Monday, 18 June 2012

Describing Places

The holidays are looming and lots of writers are heading off for places with notebooks hoping to capture some local colour that they can use in their writing.  But what to capture, and how to use it?

When I go to a location I'm going to use I take a camera  but my notebook is much more useful.  In it I record any thing about a location that I couldn't get from a guide book, such as smells, sounds and tiny details that you'd only know if you'd actually been there.   I write details about specific places at the front, and more general observations in the middle.

These are some general details about Rome, as written in my notebook:

Tiny cars - have some that look like Cousin It in the Adams family
Down every street lines of parked scooters - Lambrettas & Vespas
Constantly changing road surface - tarmac, cobbles, flagstones
Lots and lots of specialist shops.  Row after row of different knives, for cooking, for doing anything.  Clippers for nails and nasal hair - who would have thought that the world needed so many varieties of nasal hair clippers? Pen knives, chisels for wood carving, Canadian dental cream with retro pictures of Canadian Mountie, at the back an advertising poster with Mountie plus blonde haired girl in red chequered shirt, drawn into impossibly tiny waist and v 50s pointy breasts.
More is definitely not less here.
Pope shop - red, purple, scarlet, orange. Flat shoes for nuns - 69 pairs.

(I can remember counting the shoes.)

This ended up in A Single to Rome as:

    Another cobbled narrow street, then another, punctuated by random shops.  One was selling nothing but clerical items, everything from wimples and dog collars to shining gold-embroidered capes fit for a pope, and sixty-nine pairs of sensible shoes and sandals in shades of grey, beige and black.  Another had nothing but rows and rows of different types of knives.  Knives for cooking, for cutting, for hacking down jungle undergrowth, penknives and chisels for wood carving, and an extraordinary selection of nasal-hair clippers.  It had never occurred to Natalie before that there could be so much choice for a nasal-hair clipper, but here they were, offering different sizes, different grips, different mechanisms.
    Street surfaces constantly changed from tarmac to cobbles to flagstones, and down every street were lines of motorcycles, mostly Lambretta and Vespas but also other bigger machines.  Dotted between them were minute cars, some that looked as if they belonged to Cousin Itt in the Addams Family.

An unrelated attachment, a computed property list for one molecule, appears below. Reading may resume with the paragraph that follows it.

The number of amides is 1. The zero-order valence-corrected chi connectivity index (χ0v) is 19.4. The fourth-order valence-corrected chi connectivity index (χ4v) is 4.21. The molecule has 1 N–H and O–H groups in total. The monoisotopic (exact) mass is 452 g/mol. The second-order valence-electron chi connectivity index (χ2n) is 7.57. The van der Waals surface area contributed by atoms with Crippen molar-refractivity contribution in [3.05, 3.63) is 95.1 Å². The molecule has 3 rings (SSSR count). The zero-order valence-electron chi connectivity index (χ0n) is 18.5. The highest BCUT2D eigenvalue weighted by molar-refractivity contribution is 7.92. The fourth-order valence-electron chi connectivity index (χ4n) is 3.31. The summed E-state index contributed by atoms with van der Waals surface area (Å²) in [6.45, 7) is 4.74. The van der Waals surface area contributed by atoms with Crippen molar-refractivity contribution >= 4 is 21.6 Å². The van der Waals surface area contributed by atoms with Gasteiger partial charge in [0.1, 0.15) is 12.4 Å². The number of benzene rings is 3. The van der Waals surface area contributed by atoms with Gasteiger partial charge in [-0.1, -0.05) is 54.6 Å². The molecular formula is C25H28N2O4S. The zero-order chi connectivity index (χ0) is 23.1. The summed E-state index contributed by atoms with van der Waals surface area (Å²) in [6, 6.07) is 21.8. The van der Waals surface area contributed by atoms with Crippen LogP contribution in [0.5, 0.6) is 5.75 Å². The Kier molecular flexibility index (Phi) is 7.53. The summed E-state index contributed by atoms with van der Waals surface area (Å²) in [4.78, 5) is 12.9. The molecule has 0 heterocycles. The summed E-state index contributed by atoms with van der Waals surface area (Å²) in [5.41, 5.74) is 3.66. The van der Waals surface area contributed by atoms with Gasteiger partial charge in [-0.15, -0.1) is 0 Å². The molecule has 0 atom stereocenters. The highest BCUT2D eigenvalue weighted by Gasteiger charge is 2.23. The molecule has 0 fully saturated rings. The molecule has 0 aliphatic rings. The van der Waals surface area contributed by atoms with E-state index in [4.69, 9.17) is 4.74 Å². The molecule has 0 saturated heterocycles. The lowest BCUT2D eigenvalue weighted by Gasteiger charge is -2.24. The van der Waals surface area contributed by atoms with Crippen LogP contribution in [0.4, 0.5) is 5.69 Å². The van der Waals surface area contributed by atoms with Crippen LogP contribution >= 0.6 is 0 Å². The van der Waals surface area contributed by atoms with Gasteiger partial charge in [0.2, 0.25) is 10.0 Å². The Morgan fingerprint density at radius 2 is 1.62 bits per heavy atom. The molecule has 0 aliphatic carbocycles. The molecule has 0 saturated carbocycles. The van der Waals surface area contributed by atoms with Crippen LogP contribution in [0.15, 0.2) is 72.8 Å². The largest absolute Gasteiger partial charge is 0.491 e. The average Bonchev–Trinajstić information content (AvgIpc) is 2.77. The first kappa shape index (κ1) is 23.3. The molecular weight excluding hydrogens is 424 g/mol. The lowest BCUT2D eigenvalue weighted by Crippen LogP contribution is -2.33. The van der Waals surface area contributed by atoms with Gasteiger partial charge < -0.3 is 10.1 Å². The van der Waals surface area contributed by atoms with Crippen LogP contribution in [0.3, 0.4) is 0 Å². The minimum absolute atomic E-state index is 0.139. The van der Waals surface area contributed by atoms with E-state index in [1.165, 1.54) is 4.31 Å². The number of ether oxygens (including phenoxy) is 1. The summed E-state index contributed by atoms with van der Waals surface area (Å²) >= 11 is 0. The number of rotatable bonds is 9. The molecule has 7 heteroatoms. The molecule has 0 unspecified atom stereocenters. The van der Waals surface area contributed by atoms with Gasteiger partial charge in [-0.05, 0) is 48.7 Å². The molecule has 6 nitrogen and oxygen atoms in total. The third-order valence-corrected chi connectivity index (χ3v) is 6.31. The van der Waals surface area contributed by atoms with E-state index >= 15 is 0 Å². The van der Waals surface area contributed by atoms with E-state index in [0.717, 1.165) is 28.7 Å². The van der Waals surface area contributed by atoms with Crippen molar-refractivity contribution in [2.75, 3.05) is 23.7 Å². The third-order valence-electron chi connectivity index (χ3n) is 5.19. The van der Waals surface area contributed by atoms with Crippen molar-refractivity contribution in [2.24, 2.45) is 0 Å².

(The Mountie and his girl never made it - not specifically Italian enough.)

The most important point is that if anyone wanted to use your novel or short story as a guide book they would have gone out and got a guide book in the first place.  Your descriptions need to create the world your characters live in, rather than be a list of facts.  

This section has quite a lot of description in one go, but Natalie is exploring the city for the first time, and this is what she sees...what I saw...what I hope the reader sees along with Natalie.  Obviously writers are able to recreate places without having been there - in A Single to Rome, I also wrote in detail about an entirely imaginary museum - but the more real stuff there can be, and the smaller the detail, the better.  Real rings true.


2 comments:

Paul Sampson said...

I note the difference between your notebook entry "who would have thought that the world needed so many varieties of nasal hair clippers?" and the way it turns up in your work "It had never occurred to Natalie before that there could be so much choice for a nasal-hair clipper". I'm wondering if this is conscious avoidance of something that risks reminding the reader of the line from Macbeth "Yet who would have thought the old man to have had so much blood in him"?

Which is rather more sombre.

I can imagine this being an example of a problem which I dare say pro-writers must constantly face - i.e. trying not to say something you believe may remind your readers of something else, especially where that something else is distant from the mood you're currently trying to establish.

Sarah Duncan said...

Paul - oh, I'd love to claim that I was hoping people might pick up echoes of Lady M. But no. At a workshop group once, long before I was published, one of my fellow workshoppers drawled wearily, 'I can't stand rhetorical questions in fiction.' Since then, I can't help but hear her voice whenever I write them, so they get edited out.

But you're quite right that I wouldn't want to have that association at that particular point and would have edited it out for that reason, ditto certain images, metaphors etc. The language used has to match the mood.